NASA's Hubble Space Telescope snapped this shot of Mars on Aug. 26, 2003, when the Red Planet was 34.7 million miles from Earth. The picture was taken just 11 hours before Mars made its closest approach to us in 60,000 years Image: NASA/ESA
Planetary scientists studying Mars have a slightly embarrassing secret: They don’t really know how old most of the planet’s surface is. They do have decent estimates, mostly based on counting craters pockmarking the Martian crust—more craters equate to a greater age. Yet the only way to pin down an age with something approaching absolute certainty is to closely analyze rock samples, and none of the rovers and landers set down on the Red Planet has carried the necessary equipment. Without precise ages the entire history of the planet is blurred, making it more difficult to answer important questions about when and whether Mars was ever truly habitable.
Fortunately, there are Martian rocks right here on Earth. Asteroids or comets can hit Mars hard enough to hurl chipped-off fragments of crust on interplanetary voyages to our world. Some 120 specimens out of the more than 60,000 meteorites in collections around the globe contain mixtures of minerals and microscopic air bubbles that match what we know of the Martian surface and atmosphere. Researchers can date these rare samples by measuring certain radioactive isotopes within them, because the isotopes decay into other elements at rates set by the laws of physics. With most igneous rocks, which begin life as molten material, calculating the ratio of a long-lived isotope, such as uranium 238, to its decay product, lead 206, yields a very good estimate of just how old that rock is—how long ago its isotopes became locked in minerals crystallizing out from a molten mass.
The trouble is that different isotopic tracers yield wildly different dates for the most common variety of Martian meteorites, hunks of igneous rock called shergottites. Grind up a whole shergottite, and the ratio of lead isotopes in the powder will suggest the rock is about four billion years old. If you instead look at various isotopes isolated within microscopic mineral grains inside the shergottite, you will conclude the rock is relatively youthful—only hundreds of millions of years old. This conundrum has flummoxed researchers for years, leaving them divided about the timing and duration of Martian volcanic activity, or when the consolidation of the Martian core and mantle occurred. Now, however, the matter seems to be settled: In a report appearing in the July 25 edition of Nature, a team of scientists lead by Desmond Moser of the University of Western Ontario has presented substantial new evidence that shergottites are young. They base their conclusions on a half-kilogram fragment of Mars known only as Northwest Africa 5298 (NWA 5298). (Scientific American is part of Nature Publishing Group)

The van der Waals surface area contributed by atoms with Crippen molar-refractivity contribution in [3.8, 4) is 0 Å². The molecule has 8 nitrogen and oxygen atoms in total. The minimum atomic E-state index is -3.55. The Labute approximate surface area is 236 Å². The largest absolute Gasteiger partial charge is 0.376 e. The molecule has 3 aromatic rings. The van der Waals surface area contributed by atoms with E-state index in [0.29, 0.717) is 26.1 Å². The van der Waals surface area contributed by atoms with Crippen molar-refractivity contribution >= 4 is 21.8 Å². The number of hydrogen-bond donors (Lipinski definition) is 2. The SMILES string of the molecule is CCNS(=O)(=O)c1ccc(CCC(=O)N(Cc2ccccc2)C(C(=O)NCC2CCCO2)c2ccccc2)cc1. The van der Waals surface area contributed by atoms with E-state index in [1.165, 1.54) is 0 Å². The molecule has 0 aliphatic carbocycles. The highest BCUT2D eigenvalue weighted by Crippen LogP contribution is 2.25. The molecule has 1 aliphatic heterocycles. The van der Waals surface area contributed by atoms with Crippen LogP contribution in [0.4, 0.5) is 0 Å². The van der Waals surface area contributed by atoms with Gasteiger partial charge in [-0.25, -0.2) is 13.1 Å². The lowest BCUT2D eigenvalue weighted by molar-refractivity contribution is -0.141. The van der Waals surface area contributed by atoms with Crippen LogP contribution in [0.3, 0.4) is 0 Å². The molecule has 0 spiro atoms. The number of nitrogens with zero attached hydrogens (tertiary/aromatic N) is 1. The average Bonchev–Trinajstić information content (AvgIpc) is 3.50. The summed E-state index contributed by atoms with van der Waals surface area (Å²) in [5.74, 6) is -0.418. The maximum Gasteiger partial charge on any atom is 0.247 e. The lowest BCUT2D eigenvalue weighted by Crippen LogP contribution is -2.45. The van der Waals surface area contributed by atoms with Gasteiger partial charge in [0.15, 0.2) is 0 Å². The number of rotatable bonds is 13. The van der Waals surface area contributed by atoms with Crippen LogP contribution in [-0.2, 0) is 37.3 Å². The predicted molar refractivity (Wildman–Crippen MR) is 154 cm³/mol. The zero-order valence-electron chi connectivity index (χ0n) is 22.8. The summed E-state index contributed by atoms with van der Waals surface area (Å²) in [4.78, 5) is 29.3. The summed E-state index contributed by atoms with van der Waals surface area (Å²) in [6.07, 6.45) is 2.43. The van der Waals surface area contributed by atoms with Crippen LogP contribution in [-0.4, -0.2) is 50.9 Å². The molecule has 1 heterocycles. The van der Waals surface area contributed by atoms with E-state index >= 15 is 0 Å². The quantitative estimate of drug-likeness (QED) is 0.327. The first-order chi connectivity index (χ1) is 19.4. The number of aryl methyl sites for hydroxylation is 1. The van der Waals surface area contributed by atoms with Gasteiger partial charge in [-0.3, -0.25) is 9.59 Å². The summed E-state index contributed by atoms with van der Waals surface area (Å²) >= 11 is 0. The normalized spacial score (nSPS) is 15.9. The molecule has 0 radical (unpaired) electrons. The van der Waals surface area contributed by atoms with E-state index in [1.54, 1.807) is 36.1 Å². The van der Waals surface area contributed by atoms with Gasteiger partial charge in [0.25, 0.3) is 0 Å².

“Lots of groups just jump to [isotope] dating right away,” says Kim Tait, a study co-author and mineralogist at the Royal Ontario Museum (ROM) in Toronto, which provided the sample of NWA 5298. “For us, the dating came absolutely last. We first looked very carefully at the minerals, scanning grain by grain so that we could really understand everything in context.... Every rock has a story to tell. Interpreting clues to uncover that story is where we come in.”
“These tiny meteorites are packed with stories on the evolution of a whole planet, stories that we can’t currently get from rovers,” Moser says. “What we’ve done is sort out the ‘page numbers’ for the stories preserved in these rare fragments from space.”
According to Tony Irving, a University of Washington geochemist who first identified NWA 5298’s Martian provenance, a desert nomad discovered the meteorite in 2008 outside the Moroccan village of Bir Gandouz. An anonymous Moroccan middleman purchased the rock from the nomad and eventually sold it for an undisclosed sum to David Gregory, a Canadian physician who later donated it to the ROM. Analyzing a small sample of the meteorite, Irving recognized it as a shergottite based on its characteristic chemical composition as well as its network of “shock metamorphosed” glassy veins and vesicles formed by the immense pressure of an ejecting impact. He also noted the presence of micron-scale grains of baddeleyite, a highly durable zirconium-rich mineral that is often used in uranium–lead dating.